Indian Journal of Pathology and Microbiology

: 2014  |  Volume : 57  |  Issue : 4  |  Page : 652--653

Malignant Ossifying Fibromyxoid Tumors: A report of two rare cases displaying retained INI1/SMARCB1 expression

Bharat Rekhi, Swati Thorat, Gopal Parikh, Nirmala A Jambhekar 
 Department of Pathology, Tata Memorial Hospital, Parel, Mumbai, India

Correspondence Address:
Dr. Bharat Rekhi
Professor/ Pathologist, Department of Pathology, 8th Floor, Annex Building, Tata Memorial Hospital, Dr. E.B. Road, Parel, Mumbai

How to cite this article:
Rekhi B, Thorat S, Parikh G, Jambhekar NA. Malignant Ossifying Fibromyxoid Tumors: A report of two rare cases displaying retained INI1/SMARCB1 expression.Indian J Pathol Microbiol 2014;57:652-653

How to cite this URL:
Rekhi B, Thorat S, Parikh G, Jambhekar NA. Malignant Ossifying Fibromyxoid Tumors: A report of two rare cases displaying retained INI1/SMARCB1 expression. Indian J Pathol Microbiol [serial online] 2014 [cited 2022 Jul 1 ];57:652-653
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Ossifying fibromyxoid tumor of soft parts (OFMT) is a rare musculoskeletal tumor with an uncertain line of differentiation and found to display incomplete schwannian and/or cartilaginous differentiation. It mostly arises in the subcutaneous tissue or skeletal muscles of the extremities, but has also been reported at other sites, such as the trunk, head and neck, mediastinum and retroperitoneum. [1]

OFMTs display characteristic histopathological features and are classified as "typical", "atypical" or "malignant" OFMTs, based on their size, nuclear grade, cellularity, and mitotic activity. [2],[3],[4],[5] Malignant OFMTs (MOFMTs) are extremely rare.

Integrase interactor1 or INI1/hSNF5/SMARCB1/BAF47, a ubiquitously expressed tumor suppressor gene located on the chromosome 22q11.2, is a member of the SWI/SWF chromatin-remodelling complex. Deletions, mutations, other somatic alterations in INI1/hSNF5 gene have been detected in certain soft tissue tumors, such as malignant rhabdoid tumor, including extrarenal rhabdoid tumor and in other sarcomas, most commonly, epithelioid sarcomas. [6] Recent studies have shown "mosaic pattern" of loss of INI1/SMARCB1 in certain OFMTs, including in MOFMTs. [4]

A 60 year-old-lady presented with a recurrent tumor around her knee joint. Eight years earlier, she had undergone wide-excision for the same tumor.

Another case occurred in a 26 year-old-male presenting with a swelling on the dorsum of his foot that measured 4.6 × 1.3 × 1.7 cm 3 . Imaging revealed well-defined enhancing soft tissue mass on the dorsolateral aspect of his foot along the extensor tendon, infiltrating into base of his fourth metatarsal bone and into adjacent subcutaneous tissues.

Histopathologically, both the tumors were relatively circumscribed and multinodular with peripheral thickened collagen and a shell of lamellar bone, more completely seen in the first tumor. Both tumors were composed of polygonal cells forming clusters and trabeculae amidst fibromyxoid stroma. Both tumors were focally infiltrative and displayed areas with high cellularity, high nuclear atypia and mitoses 2-3/10 high power fields. Immunohistochemically (IHC), both tumors expressed S100-P (nuclear and cytoplasmic) and INI1/SMARCB1. Ki-67 highlighted 30-40% nuclei in the malignant areas in the first tumor. AE1/AE3, epithelial membrane antigen (EMA), cytokeratin (CK), smooth muscle actin (SMA), desmin and CD34 were negative [Figure 1].{Figure 1}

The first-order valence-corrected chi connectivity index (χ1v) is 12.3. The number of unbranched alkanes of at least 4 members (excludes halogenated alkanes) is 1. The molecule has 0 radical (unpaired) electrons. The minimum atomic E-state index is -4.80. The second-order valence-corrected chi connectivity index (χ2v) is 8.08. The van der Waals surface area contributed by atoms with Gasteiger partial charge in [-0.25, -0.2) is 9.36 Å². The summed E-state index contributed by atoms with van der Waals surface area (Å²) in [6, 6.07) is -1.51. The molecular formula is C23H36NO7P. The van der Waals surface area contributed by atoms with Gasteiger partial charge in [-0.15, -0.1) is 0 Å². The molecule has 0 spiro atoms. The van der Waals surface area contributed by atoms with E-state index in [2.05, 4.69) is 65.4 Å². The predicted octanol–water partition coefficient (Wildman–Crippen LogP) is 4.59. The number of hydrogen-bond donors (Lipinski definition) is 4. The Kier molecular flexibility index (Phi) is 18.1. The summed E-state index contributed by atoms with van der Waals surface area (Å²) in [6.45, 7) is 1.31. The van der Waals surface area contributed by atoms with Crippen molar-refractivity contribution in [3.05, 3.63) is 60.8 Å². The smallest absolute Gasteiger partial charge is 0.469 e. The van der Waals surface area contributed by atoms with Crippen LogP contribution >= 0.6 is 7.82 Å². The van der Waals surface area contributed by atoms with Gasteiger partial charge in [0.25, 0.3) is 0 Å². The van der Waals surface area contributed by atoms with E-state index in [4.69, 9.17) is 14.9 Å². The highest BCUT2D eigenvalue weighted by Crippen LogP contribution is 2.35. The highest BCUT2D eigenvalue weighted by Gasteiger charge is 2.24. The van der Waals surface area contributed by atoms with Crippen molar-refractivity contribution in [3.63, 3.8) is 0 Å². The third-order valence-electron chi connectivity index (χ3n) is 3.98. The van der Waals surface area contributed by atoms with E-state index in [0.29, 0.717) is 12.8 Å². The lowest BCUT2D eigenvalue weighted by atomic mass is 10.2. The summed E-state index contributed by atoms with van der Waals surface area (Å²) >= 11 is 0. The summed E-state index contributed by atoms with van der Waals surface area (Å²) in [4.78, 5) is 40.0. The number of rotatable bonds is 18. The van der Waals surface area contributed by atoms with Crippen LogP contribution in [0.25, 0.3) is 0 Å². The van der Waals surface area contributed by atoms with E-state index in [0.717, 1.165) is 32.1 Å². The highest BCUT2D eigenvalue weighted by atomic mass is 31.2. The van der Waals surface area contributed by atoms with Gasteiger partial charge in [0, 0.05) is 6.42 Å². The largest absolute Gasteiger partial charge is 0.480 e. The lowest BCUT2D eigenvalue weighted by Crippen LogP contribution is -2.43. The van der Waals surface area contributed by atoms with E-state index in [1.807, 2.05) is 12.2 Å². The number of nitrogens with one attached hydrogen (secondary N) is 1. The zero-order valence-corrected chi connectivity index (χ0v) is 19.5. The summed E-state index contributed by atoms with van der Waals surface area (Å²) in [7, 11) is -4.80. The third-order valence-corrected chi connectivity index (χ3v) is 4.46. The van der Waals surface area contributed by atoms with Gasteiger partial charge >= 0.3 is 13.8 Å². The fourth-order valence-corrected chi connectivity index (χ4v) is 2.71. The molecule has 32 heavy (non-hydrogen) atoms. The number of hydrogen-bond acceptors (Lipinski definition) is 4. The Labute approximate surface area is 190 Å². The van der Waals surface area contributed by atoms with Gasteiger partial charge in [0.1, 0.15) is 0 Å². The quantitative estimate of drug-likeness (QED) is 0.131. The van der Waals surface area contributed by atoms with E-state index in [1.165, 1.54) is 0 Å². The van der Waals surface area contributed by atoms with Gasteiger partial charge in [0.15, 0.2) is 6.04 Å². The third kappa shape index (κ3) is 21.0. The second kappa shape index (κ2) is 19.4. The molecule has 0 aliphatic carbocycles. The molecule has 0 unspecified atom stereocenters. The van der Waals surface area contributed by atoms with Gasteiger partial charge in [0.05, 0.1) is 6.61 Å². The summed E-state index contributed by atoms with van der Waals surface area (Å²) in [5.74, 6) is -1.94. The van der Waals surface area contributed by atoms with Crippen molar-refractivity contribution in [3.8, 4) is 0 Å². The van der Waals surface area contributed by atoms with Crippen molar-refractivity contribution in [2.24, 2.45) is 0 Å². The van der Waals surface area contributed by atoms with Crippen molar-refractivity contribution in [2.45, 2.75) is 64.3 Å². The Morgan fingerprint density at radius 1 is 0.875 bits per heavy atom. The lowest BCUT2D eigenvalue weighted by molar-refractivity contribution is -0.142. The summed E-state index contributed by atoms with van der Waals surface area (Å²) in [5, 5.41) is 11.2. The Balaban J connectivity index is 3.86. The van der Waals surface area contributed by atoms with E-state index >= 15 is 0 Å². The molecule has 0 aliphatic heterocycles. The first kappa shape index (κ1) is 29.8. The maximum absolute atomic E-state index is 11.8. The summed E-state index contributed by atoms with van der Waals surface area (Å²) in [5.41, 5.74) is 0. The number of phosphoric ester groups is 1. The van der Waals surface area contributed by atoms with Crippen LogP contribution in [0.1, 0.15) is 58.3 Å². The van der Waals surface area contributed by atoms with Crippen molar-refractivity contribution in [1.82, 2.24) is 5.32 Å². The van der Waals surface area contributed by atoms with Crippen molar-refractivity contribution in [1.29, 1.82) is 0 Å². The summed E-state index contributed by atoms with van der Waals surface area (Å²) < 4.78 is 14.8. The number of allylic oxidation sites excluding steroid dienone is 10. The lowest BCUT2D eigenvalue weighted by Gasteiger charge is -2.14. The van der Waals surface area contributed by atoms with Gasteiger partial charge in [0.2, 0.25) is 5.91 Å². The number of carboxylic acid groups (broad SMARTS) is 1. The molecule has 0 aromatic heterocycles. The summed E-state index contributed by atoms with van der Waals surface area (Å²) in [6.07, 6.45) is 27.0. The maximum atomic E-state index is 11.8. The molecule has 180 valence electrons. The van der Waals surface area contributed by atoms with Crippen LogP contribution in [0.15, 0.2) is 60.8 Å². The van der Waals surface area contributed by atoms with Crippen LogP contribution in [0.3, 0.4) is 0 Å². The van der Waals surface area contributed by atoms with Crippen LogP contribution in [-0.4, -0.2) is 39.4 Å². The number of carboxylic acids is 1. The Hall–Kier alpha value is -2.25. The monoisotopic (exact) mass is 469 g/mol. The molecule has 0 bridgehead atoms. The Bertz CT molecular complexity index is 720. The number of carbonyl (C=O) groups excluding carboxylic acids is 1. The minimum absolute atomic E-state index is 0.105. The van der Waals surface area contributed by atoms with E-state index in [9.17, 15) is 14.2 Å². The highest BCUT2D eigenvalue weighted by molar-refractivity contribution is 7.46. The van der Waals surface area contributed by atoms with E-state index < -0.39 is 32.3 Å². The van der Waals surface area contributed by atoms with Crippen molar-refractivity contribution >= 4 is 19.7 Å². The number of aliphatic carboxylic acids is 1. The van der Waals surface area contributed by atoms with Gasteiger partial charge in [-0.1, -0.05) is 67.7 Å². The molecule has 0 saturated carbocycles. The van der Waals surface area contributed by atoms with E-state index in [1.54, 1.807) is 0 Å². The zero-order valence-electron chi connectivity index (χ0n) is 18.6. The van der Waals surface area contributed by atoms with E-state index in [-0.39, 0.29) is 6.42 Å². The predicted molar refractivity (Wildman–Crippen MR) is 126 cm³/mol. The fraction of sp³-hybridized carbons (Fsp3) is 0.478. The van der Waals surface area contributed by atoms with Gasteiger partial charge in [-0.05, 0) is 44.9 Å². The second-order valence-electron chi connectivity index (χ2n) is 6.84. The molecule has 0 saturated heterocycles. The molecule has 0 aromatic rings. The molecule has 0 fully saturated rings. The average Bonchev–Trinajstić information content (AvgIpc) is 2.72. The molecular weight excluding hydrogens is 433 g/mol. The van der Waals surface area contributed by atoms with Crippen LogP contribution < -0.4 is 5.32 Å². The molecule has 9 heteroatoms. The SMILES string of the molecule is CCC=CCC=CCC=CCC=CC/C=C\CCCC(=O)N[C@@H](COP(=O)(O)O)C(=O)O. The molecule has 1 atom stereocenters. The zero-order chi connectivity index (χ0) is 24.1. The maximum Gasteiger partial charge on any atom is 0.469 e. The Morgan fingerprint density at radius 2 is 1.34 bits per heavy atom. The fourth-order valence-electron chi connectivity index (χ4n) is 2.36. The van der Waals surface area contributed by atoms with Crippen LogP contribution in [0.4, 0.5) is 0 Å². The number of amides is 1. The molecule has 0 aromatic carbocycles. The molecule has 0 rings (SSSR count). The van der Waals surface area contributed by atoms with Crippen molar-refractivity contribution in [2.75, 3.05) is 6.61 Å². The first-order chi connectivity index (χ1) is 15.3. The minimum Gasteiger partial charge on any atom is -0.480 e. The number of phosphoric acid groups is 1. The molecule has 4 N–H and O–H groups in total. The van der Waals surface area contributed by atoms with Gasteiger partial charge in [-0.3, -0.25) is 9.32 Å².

OFMTs form a wide histopathological spectrum. [1],[2],[3],[4],[5] Despite substantial number of reported OFMTs; MOFMTs are fairly uncommon, including no report from our subcontinent. In two different studies from western literature, these constituted as 7% and 17.6% of the OFMTs, respectively. [2],[3]

These tumors commonly afflict deeper soft tissues of extremities, as noted in both the present cases. Histopathologically, the differential diagnoses included synovial sarcoma (SS), malignant peripheral nerve sheath tumor, sclerosing epithelioid fibrosarcoma, and fibroosseous tumor of digits. Lack of epithelial marker (CK, EMA and AE1/AE3) expression and presence of aforementioned histopathological features ruled out a SS. Similarly key histopathological features and immunohistochemical profile militated against other differentials. The diagnostic difficulty within OFMTs is to identify malignant counterparts, as these are more commonly associated with recurrences and metastasis.

It has been observed that hypercellularity and nucleomegaly that characterize malignant OFMT are usually readily apparent even at scanning magnification in form of a distinct hypercellular area, as noted in the present cases. Criteria for malignancy are mitotic figures more than 2/50 hpf, as noted in both the cases that recurred. [3] The existence of fully malignant OFMT is controversial. Lately, a "mosaic pattern", in the form of loss of INI1 expression in 30% to 60% lesional cells, was noted in 74% OFMTs. [4] Thereafter, no other study has explored INI1 expression in OFMTs. Contrastingly, we observed intact INI1 expression in both the study tumors. Recently, Grahm et al. [5] documented PHF1 rearrangements in 49% OFMTs, including 52% malignant ones. In conclusion, MOFMTs are extremely rare tumors that require analysis of key histopathological features and optimal IHC markers for their correct diagnosis. MOFMTs seem to develop as a result of malignant transformation in an otherwise OFMT. In our experience, these did not exhibit loss of INI1. Documentation of additional such cases with INI1 results, including genetic analysis would further validate these observations and provide additional insights related to INI1 expression in MOFMTs.


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